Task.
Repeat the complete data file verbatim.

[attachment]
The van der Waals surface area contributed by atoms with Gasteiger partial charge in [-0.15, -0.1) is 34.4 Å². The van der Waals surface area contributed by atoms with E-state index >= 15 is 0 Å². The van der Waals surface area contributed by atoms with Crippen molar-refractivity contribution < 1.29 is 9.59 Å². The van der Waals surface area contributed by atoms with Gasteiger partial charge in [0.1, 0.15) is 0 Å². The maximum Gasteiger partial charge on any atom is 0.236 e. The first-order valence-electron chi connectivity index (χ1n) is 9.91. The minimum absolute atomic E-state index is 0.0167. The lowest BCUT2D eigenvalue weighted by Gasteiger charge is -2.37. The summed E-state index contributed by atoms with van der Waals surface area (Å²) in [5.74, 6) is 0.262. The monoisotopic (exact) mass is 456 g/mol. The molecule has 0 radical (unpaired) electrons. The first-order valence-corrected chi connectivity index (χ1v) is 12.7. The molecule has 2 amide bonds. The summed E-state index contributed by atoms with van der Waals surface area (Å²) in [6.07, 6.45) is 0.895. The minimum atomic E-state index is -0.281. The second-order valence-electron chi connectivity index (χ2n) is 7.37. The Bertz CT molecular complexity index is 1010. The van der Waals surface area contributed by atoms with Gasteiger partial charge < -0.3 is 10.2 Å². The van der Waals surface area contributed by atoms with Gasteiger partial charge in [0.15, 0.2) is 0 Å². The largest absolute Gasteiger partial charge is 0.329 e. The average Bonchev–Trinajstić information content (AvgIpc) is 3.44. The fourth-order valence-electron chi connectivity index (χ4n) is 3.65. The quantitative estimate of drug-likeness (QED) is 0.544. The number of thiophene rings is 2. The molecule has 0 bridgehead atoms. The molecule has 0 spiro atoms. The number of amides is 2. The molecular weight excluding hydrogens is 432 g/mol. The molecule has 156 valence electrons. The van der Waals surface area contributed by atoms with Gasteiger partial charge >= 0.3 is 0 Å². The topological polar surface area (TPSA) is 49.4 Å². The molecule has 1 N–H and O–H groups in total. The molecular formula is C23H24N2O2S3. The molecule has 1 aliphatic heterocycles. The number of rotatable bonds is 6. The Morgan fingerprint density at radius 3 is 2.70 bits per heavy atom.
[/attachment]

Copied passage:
The van der Waals surface area contributed by atoms with Gasteiger partial charge in [-0.15, -0.1) is 34.4 Å². The van der Waals surface area contributed by atoms with E-state index >= 15 is 0 Å². The van der Waals surface area contributed by atoms with Crippen molar-refractivity contribution < 1.29 is 9.59 Å². The van der Waals surface area contributed by atoms with Gasteiger partial charge in [0.1, 0.15) is 0 Å². The maximum Gasteiger partial charge on any atom is 0.236 e. The first-order valence-electron chi connectivity index (χ1n) is 9.91. The minimum absolute atomic E-state index is 0.0167. The lowest BCUT2D eigenvalue weighted by Gasteiger charge is -2.37. The summed E-state index contributed by atoms with van der Waals surface area (Å²) in [5.74, 6) is 0.262. The monoisotopic (exact) mass is 456 g/mol. The molecule has 0 radical (unpaired) electrons. The first-order valence-corrected chi connectivity index (χ1v) is 12.7. The molecule has 2 amide bonds. The summed E-state index contributed by atoms with van der Waals surface area (Å²) in [6.07, 6.45) is 0.895. The minimum atomic E-state index is -0.281. The second-order valence-electron chi connectivity index (χ2n) is 7.37. The Bertz CT molecular complexity index is 1010. The van der Waals surface area contributed by atoms with Gasteiger partial charge < -0.3 is 10.2 Å². The van der Waals surface area contributed by atoms with Gasteiger partial charge in [0.15, 0.2) is 0 Å². The largest absolute Gasteiger partial charge is 0.329 e. The average Bonchev–Trinajstić information content (AvgIpc) is 3.44. The fourth-order valence-electron chi connectivity index (χ4n) is 3.65. The quantitative estimate of drug-likeness (QED) is 0.544. The number of thiophene rings is 2. The molecule has 0 bridgehead atoms. The molecule has 0 spiro atoms. The number of amides is 2. The molecular weight excluding hydrogens is 432 g/mol. The molecule has 156 valence electrons. The van der Waals surface area contributed by atoms with Gasteiger partial charge >= 0.3 is 0 Å². The topological polar surface area (TPSA) is 49.4 Å². The molecule has 1 N–H and O–H groups in total. The molecular formula is C23H24N2O2S3. The molecule has 1 aliphatic heterocycles. The number of rotatable bonds is 6. The Morgan fingerprint density at radius 3 is 2.70 bits per heavy atom.